Perhaps Vandermeer meant to say that Ligotti was not of those horror writers who cheerfully submit their work to Lovecraft pastiche anthologies, at which point one should probably point to the fact that Ligotti’s work has appeared quite recently in such conspicuously Lovecraft-themed anthologies as Joshi’s A Mountain Walked (2015) and The Red Brain (2017). Vandermeer may have wanted to separate himself from Lovecraft by signalling that he would never write a typically underwhelming foreword for an author whose work was obviously in dialogue with Lovecraft but his attempts to speak on Ligotti’s behalf ring hollow the second Ligotti starts to write about the sculpture of the child’s head.
One of the recurring motifs of Lovecraft’s fiction is the way that inorganic objects trigger both organic and psychological change. Think of the statue of Cthulhu in “The Call of Cthulhu”, the monolith in “Dagon”, the metallic cylinders in “The Whisperer in the Darkness” and the way that the scientists in “At the Mountains of Madness” comes across fossilised remains that come alive when defrosted and you’ll see what I’m driving at: There’s a class of entities in Lovecraft’s fiction that induces horror by deliberately blurring the boundaries between the organic and the inorganic as well as the living and the dead. The sculpture of the child’s face is just this kind of Lovecraftian entity as Ligotti writes about it not in terms of its material characteristics but rather its psychological accuracy and the physical effort that went into John Doe’s production of the object in the first place. This is not some mere sculpture, it was something that was fondled, squeezed, and sweated over. Its beatific face not only a grim mockery of the hollow ritualised happiness performed by the Muncks at the beginning of the story, but a gesture towards the implied orgasmic bliss visited by John Doe upon the children he abducts and murders.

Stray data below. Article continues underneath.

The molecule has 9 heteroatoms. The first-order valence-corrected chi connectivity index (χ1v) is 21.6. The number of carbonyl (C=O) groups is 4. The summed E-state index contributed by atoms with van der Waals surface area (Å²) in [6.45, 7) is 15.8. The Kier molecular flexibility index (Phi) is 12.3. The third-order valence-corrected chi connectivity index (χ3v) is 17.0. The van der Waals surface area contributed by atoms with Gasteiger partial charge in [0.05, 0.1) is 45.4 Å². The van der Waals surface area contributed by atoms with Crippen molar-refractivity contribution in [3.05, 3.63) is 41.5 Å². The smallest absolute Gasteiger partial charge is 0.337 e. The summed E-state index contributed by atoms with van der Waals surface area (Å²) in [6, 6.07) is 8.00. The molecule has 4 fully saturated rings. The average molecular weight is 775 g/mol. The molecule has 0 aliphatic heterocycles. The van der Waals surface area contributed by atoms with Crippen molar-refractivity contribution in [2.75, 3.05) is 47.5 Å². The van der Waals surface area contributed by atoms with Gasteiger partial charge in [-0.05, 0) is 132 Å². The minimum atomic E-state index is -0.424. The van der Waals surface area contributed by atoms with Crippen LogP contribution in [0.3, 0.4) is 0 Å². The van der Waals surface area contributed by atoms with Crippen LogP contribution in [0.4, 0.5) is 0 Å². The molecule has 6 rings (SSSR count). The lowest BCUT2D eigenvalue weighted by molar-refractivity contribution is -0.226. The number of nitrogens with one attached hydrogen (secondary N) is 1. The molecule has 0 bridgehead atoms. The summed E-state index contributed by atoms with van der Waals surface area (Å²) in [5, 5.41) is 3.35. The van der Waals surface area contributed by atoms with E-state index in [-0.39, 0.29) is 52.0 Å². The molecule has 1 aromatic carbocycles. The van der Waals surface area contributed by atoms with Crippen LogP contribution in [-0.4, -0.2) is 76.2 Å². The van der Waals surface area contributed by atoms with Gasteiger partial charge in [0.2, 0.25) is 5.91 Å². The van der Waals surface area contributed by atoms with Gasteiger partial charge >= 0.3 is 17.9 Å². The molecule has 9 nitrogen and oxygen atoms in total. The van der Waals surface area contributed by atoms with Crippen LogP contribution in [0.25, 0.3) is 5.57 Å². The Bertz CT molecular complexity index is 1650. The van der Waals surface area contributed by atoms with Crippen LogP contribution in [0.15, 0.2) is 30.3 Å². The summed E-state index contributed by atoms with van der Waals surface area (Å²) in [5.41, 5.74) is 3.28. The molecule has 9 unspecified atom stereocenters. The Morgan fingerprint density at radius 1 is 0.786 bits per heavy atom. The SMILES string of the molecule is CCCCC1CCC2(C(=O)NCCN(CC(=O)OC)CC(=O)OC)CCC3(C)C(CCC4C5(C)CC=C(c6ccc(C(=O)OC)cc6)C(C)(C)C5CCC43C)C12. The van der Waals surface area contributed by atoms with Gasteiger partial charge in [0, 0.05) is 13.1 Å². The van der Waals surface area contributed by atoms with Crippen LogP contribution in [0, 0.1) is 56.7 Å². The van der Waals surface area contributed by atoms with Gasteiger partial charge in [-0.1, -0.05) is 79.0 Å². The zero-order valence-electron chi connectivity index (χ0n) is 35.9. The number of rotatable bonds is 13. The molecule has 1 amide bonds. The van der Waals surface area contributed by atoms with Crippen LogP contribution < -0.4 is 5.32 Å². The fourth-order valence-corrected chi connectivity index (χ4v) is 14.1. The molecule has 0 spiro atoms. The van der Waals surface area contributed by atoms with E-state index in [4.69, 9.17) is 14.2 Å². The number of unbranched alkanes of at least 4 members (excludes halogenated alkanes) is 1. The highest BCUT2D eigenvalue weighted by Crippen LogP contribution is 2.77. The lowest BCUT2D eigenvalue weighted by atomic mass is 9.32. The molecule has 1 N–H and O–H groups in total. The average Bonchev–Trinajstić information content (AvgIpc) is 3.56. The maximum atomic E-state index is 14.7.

“The Frolic” also feels distinctly Lovecraftian in the section where Ligotti talks about how John Doe conducts his murders by entering a dream-like state. Ligotti even refers to John Doe’s mental state as a “dreamland”:
“There’s actually quite a poetic geography to his interior dreamland as he describes it. He talked about a place that sounded like a cosmos of crooked houses and littered alleys, a slum among the stars. Which may be his distorted rendering of a life spent growing up in a shabby neighbourhood – an attempt on his part to recast the traumatic memories of his childhood into a realm that cross-breeds a mean-street reality with a fantasy world of his imagination, a phantasmagoric mingling of heaven and hell.”
This places John Doe in the grand tradition of escapist dreamers I mentioned in my recent piece on Lovecraft’s “Celephaïs”: Lovecraft’s dreamers tend to be miserable fuck-ups who enter the dreamlands only to discover that, even in dreams, they escape their existential mediocrity. Ligotti’s dreamers, on the other hand, enter the dreamlands in order to fuck and dismember children. Their dreams are so powerful that they have a real-world bodycount.
The rest of the story shows that Vandermeer was at least right to suggest that Ligotti subsumed the lessons of Lovecraft into his own voice as David’s description of Doe’s use of the dreamlands leads directly to the implosion of the Muncks’ own escapist fantasy. They wake from a dream of bourgeois bliss when they realise that someone has left a window open upstairs, and where did Norleen get hold of that toy deer she’s been dragging around with her?
“The Frolic” is an amazing piece of fiction and it is genuinely shocking that it appears to have been only the third short story that Ligotti managed to get published. While the ideas may be little more than a slick psychological darkening of old Lovecraftian saws, the craftsmanship that goes into the use of language and the way that Ligotti builds tension and horror through the final third of the story is simply awe-inspiring. Having spent a long time crawling through Lovecraft’s earlier and lesser known stories, it really is a pleasure to rediscover how much ground short fiction can cover when it is both well-conceived and artfully written.